What are Netsuke?

What are netsuke?

The Japanese traditional garment (kimono) has no pockets, Japanese people used to hang their everyday articles such as small money pouches, tobacco pouches, and medicine cases (inro) from their sash or belt (obi). To prevent the hanging object(s) (collectively called sagemono) from falling to the ground, they were attached to a small toggle with a cord, and the toggle is called netsuke.

In general, the netsuke has the following physical characteristics or requirements:

– To serve as a toggle attached to hanging objects, it has a hole or a channel (himotoshi) to put the cord through.

– To be worn as an accessory or held in hands, it doesn’t (or shouldn’t) have parts that can easily be broken or might catch the garment.

– To be worn at the waist, it is comparatively small. It is generally about as large as you can hold in your hand, but it could be a bit smaller or larger than that.

In early times, netsuke flourished as part of ensemble with a small pouch and/or an inro and cord-tightening bead (ojime). Nowadays, many netsuke are exhibited, traded, collected as independent objects, but they were originally attached to sagemono, some sets of which you might also see in museums, private collections, galleries, and publications.

History of netsuke

It is not clear as to when netsuke came into use, but some netsuke are depicted in paintings from around the beginning of the 17th century, suggesting that the netsuke was already in use by then.

Though first netsuke were probably simple pieces of wood or whatever was useful as a toggle, it developed into a craft art with great artistry and playful ideas through the Edo period (from the early 17th century through the mid 19th century). Netsuke in a considerably wide range of subjects and materials were made by thousands of artists; early craftsmen specializing in other fields such as metalwork or sculpture and made netsuke as a hobby, while many of the later carvers devoted all their career to netsuke production.

However, around the mid 19th century, the popularity of netsuke started to wane due to the changes in fashion and cultural situations. A relatively small number of netsuke artists continued to create netsuke of high standard through the mid 20th century.

From the mid 19th century onwards, westerners became interested in netsuke. A large quantity of those miniature carvings began to be exported to the West. Since then, netsuke have been actively traded, collected, and studied by westerners, while they attracted little attention of the majority of Japanese people.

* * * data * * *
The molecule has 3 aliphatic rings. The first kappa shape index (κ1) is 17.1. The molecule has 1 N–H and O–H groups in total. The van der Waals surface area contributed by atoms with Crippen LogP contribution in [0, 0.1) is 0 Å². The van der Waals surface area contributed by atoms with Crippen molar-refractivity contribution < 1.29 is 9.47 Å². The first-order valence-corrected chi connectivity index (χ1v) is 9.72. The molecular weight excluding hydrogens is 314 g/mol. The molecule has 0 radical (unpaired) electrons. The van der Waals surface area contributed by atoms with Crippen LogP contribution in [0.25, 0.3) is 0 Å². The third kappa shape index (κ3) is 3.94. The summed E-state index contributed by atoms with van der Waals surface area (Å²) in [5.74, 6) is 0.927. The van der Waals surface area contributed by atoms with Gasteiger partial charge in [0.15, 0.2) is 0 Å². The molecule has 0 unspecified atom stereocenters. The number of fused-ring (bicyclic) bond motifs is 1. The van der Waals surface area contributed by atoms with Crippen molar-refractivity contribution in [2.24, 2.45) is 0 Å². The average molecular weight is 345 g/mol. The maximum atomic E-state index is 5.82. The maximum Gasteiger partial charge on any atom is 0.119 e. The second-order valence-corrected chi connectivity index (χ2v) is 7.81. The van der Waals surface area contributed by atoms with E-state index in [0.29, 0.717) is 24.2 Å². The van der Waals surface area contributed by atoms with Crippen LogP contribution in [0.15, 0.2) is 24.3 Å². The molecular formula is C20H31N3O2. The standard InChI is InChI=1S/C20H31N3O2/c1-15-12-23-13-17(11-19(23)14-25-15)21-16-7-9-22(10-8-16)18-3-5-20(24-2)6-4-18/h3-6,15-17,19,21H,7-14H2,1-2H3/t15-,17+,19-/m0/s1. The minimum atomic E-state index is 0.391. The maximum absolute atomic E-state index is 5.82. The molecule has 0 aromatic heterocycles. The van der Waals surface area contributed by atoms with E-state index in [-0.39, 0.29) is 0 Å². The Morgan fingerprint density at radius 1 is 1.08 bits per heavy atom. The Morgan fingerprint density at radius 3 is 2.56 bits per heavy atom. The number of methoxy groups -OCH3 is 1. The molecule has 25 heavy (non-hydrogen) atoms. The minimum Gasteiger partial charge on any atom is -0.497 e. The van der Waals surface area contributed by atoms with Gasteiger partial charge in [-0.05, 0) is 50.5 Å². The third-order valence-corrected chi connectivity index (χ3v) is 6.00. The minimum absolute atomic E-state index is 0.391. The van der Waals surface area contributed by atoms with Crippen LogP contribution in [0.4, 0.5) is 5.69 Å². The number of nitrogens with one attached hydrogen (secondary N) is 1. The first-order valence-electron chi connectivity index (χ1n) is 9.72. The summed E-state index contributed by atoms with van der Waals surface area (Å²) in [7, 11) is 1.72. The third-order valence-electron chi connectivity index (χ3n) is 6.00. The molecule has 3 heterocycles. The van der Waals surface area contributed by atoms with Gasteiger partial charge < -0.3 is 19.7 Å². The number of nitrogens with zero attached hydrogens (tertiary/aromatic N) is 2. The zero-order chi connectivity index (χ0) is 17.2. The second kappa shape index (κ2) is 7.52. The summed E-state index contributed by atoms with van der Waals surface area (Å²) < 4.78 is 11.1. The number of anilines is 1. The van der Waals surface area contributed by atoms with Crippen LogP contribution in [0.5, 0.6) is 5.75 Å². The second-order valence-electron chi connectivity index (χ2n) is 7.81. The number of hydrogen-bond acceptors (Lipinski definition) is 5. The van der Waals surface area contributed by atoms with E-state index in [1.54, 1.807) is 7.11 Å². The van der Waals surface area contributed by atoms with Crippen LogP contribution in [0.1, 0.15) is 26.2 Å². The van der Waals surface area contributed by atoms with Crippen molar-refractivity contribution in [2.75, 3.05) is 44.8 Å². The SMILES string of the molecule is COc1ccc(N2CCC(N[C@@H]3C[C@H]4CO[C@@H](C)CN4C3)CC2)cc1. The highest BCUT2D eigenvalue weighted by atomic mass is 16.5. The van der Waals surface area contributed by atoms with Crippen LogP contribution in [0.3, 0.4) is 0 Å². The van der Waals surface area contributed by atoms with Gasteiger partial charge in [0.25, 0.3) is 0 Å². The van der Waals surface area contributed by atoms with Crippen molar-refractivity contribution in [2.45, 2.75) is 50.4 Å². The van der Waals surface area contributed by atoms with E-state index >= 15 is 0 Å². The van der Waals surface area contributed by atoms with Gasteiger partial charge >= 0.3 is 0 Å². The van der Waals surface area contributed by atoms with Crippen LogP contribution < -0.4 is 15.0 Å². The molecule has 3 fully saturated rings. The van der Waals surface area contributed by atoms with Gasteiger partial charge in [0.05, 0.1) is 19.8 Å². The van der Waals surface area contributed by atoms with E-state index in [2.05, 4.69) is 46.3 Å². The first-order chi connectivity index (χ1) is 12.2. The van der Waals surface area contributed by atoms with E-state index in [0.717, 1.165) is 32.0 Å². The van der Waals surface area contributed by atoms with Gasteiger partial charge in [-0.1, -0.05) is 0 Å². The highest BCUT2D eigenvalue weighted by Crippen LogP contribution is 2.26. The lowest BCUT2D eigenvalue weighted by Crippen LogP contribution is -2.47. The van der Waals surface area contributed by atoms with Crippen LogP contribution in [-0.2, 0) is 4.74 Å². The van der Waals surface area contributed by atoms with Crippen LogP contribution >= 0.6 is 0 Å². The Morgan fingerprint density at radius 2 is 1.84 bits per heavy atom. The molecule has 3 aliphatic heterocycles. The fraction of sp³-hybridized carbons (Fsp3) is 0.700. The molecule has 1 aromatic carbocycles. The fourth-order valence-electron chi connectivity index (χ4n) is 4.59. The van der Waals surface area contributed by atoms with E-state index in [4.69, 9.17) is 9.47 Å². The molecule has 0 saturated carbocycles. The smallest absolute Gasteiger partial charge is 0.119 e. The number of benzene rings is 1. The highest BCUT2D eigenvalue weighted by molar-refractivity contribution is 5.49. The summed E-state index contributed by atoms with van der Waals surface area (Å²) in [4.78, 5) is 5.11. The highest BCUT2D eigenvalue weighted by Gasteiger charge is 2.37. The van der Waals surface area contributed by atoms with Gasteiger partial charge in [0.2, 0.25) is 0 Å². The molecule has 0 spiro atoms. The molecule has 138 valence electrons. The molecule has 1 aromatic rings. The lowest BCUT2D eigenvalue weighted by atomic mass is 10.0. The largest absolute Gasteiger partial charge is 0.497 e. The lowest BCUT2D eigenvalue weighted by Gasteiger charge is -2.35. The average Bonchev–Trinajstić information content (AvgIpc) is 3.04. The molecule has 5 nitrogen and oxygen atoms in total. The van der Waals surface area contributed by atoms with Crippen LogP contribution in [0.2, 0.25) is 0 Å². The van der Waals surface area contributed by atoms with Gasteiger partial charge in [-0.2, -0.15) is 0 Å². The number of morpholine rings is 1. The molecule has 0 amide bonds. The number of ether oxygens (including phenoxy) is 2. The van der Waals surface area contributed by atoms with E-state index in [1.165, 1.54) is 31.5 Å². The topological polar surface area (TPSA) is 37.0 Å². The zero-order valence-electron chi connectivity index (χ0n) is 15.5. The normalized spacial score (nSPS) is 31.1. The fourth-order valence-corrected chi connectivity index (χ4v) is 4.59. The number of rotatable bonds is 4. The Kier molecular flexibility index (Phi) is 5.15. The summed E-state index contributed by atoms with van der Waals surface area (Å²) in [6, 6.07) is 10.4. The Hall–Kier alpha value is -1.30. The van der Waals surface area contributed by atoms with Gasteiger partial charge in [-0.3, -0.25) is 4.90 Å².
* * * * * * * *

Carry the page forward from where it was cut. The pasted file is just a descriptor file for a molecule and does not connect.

Netsuke made until about that time are called “antique netsuke,” while those carved later are referred to as “contemporary netsuke.” This latter term means more than just “netsuke made in modern time”: some western collectors and dealers have encouraged Japanese artists to create netsuke with their original ideas and modern sense, not just to imitate antique pieces. Recently, the number of netsuke artists have been growing in Japan, and in other countries as well, and there are approximately one hundred Japanese and non-Japanese artists whose works regularly appear in sales and exhibitions.

Today, the netsuke, both antique and contemporary, is internationally appreciated as a unique and fascinating art form. At present, it might still be better known in the West, but there is a growing interest among the Japanese (some Japanese actually carry netsuke by attaching them to their cell phones).

The netsuke is still evolving, and you can explore this exciting art form by just looking at them, holding them in your hand to enjoy the feel, collecting them, studying them, and even carving them!

Types and materials of netsuke

Katabori netsuke

Figural, three-dimensional sculpture made of a wide variety of materials, such as various kinds of wood and ivory, pottery, metal, lacquer, amber, black or red coral, glass, and so on.

Manju netsuke

Round, flat netsuke named after the bean-paste cake that are popular in Japan. Mostly in ivory or wood, often with relief carving or other types of decorations such as lacquer and inlay of other materials.

Kagamibuta netsuke

The combination of the lid and the bowl: the lid is usually a metal disc bearing relief or engraved carving, and the bowl is made of ivory or wood.

Ryusa netsuke

Manju-shaped netsuke with openwork design.

Hako netsuke

Box-type netsuke often decorated with lacquer or inlay.

Men netsuke

Netsuke in the form of masks.

Sashi netsuke or obihasami

The long, slender netsuke in three-dimensional carving or with relief carving. It was worn thrust through the sash.

Obiguruma or obiguruwa

Netsuke shaped like the bracelet, through which the sash (obi) goes.

Dual-purpose netsuke including hihataki netsuke

Netsuke having another function in addition to being a toggle, such as sundial. Hihataki Netsuke is the bowl-shaped type used as ash trays for pipes (kiseru).

Bibliography

Davey, Neil K. (1974). Netsuke. Sotheby Parke Bernet.
Kinsey, Robert and Miriam. (1997). Contemporary Netsuke: Miniature Sculpture from Japan and Beyond. The Bowers Museum of Cultural Art.
Komada Makiko. (2015). Netsuke. Kadokawa.
Komada Ryushi. (1994). “Contemporary Netsuke.” Manuscript for the Lecture at the Los Angeles County Museum of Art.
Tobacco and Salt Museum. (1995). Netsuke: Te no Hira no Naka no Geijutsu [Netsuke: The Art in the Palm of the Hand]. Exhibition catalog.
Ueda Reikichi. (1943, 1978). Netsuke no Kenkyu [A Study of Netsuke]. Kobunsha.

Komada Ryushi. (1994). “Contemporary Netsuke.” Manuscript for the Lecture at the Los Angeles County Museum of Art.
Tobacco and Salt Museum. (1995). Netsuke: Te no Hira no Naka no Geijutsu [Netsuke: The Art in the Palm of the Hand]. Exhibition catalog.
Ueda Reikichi. (1943, 1978). Netsuke no Kenkyu [A Study of Netsuke]. Kobunsha.

Last updated on September 10, 2020